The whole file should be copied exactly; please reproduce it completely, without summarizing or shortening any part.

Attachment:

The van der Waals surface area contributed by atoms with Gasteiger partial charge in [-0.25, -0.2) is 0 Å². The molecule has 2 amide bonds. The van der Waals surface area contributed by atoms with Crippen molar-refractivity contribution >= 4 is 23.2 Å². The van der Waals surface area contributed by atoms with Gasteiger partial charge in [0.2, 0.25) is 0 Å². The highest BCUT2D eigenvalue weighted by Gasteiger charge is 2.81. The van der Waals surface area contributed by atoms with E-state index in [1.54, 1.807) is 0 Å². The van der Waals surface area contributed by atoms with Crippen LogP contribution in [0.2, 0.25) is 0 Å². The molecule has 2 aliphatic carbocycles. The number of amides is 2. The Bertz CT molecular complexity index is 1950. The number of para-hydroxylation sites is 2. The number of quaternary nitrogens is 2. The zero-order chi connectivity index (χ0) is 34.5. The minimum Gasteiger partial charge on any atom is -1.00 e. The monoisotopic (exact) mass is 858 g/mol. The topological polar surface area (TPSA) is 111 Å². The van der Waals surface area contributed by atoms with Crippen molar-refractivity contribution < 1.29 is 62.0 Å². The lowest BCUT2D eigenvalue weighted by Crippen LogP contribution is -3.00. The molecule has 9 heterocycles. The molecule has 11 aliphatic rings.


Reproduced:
The van der Waals surface area contributed by atoms with Gasteiger partial charge in [-0.25, -0.2) is 0 Å². The molecule has 2 amide bonds. The van der Waals surface area contributed by atoms with Crippen molar-refractivity contribution >= 4 is 23.2 Å². The van der Waals surface area contributed by atoms with Gasteiger partial charge in [0.2, 0.25) is 0 Å². The highest BCUT2D eigenvalue weighted by Gasteiger charge is 2.81. The van der Waals surface area contributed by atoms with E-state index in [1.54, 1.807) is 0 Å². The van der Waals surface area contributed by atoms with Crippen LogP contribution in [0.2, 0.25) is 0 Å². The molecule has 2 aliphatic carbocycles. The number of amides is 2. The Bertz CT molecular complexity index is 1950. The number of para-hydroxylation sites is 2. The number of quaternary nitrogens is 2. The zero-order chi connectivity index (χ0) is 34.5. The minimum Gasteiger partial charge on any atom is -1.00 e. The monoisotopic (exact) mass is 858 g/mol. The topological polar surface area (TPSA) is 111 Å². The van der Waals surface area contributed by atoms with Crippen molar-refractivity contribution < 1.29 is 62.0 Å². The lowest BCUT2D eigenvalue weighted by Crippen LogP contribution is -3.00. The molecule has 9 heterocycles. The molecule has 11 aliphatic rings.